There's an important clue about the CL75 Poppy in its name. It's got a picture of a poppy on its front, and, while poppies themselves come in a wide range of colours, Siemens has decided on a pink and silver (and some more pink) colour theme for this handset.
It's a special edition, created by an all-woman team, and it's being pushed as an elegant handset with clean lines and woman-appeal. Ahem.
We found the CL75 for around £120 SIM-free online, and from free on various tariffs from O2 and Vodafone with the former offering its cheapest line rental at £12.50 and the latter at £8.00.
The clamshell styling makes this a relatively comfortable handset to carry around. It is fairly light too -- we're talking just 90g in weight and a pocket requirement of 44 by 87 by 23mm.
For all its small size, the general feature set is pretty good. The handset is tri-band, and the internal display provides 262k colours on a 128x160-pixel screen. The outer display, which is a mere 65k colours, brightens up to tell you who is calling and shows information like the battery power, current time and date when the clamshell is closed.
There's some potentially useful software provided such as diary, task manager, countdown timer, stopwatch and calculator, and on the front of the clamshell, a lens for the built-in camera. The camera is pretty average. You can shoot VGA stills, capture video, and there is a 4x digital zoom. A nice touch is that you can use the front screen as a viewfinder for taking self portraits when the clamshell is closed.
It is entirely true, as the advertising claims, that if you use the dedicated button on the handset, you can turn the main screen off and use it as a mirror. For your makeup, see?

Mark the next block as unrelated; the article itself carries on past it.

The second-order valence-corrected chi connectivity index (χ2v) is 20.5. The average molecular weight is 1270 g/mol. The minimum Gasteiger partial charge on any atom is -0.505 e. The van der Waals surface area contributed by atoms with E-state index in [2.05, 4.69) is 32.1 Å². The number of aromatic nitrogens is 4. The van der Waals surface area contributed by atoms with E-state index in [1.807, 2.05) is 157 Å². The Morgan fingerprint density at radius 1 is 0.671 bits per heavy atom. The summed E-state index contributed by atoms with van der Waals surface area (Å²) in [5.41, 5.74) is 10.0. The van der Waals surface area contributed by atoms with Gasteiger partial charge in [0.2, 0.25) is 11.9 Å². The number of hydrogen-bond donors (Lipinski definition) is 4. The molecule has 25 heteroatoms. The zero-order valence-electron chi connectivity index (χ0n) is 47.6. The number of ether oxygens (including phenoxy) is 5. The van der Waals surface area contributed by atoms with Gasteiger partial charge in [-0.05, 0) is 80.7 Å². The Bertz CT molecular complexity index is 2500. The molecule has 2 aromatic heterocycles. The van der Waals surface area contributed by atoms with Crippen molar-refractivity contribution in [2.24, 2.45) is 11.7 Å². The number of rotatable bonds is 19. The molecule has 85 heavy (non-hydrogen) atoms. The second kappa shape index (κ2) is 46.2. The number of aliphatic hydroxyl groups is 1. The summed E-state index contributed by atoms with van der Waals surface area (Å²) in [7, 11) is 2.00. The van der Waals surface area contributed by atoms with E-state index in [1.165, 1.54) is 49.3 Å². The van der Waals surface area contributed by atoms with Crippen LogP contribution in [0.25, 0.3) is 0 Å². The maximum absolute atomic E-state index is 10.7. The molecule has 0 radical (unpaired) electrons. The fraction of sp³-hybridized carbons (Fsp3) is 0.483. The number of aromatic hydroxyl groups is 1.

The CL75 Poppy has no Bluetooth built in and no cabled PC connection provided. So while in theory you can exchange information with a PC, in practice it's going to cost you more money unless you can use the built-in infrared.
Don't expect to use the CL75 Poppy as an MP3 player, as there is no music player built in. There is 11MB of memory for you to store pics shot with the camera or anything else you download and want to keep on the handset, but you can't expand on this using memory cards.
Some people will find the pinkness of the handset overpowering. They should, perhaps, content themselves with looking at the outside of the CL75 and not venture inside the clamshell, for here they will find two tones of the colour plus shiny and dull silver to contend with.
A major design failing is that it is difficult to see the numbers on the keypad due to their colouring. Someone should have told the design team that grey characters on a pink background aren't particularly clear. The blue backlight at least means things are better if you are dialling in the dark.
The handset runs slow at times -- it took 30 seconds to apply a new theme for example (yes, they are all variations on pink).
We don't know what to make of Siemens' decision to include a silver charm with the handset -- ours was a heart with a little pink gemstone in its centre. If you are so inclined, you can use the tiny lanyard attached to it to clip the thing onto the bottom edge of the CL75 where it, er, dangles.
This is a basic handset, which is fine if basic is what you want. It makes calls, sends texts, takes snapshots and bulks out with a fair range of other software features.
Probably the worst fault of the CL75, notwithstanding the shameless marketing wheeze that women are going to fall for something pink with a dangly charm attached, is the poor colouring on the numberpad. We're all for getting out on the edge in design terms, but not at the expense of usability.
Edited by Mary Lojkine
Additional editing by Nick Hide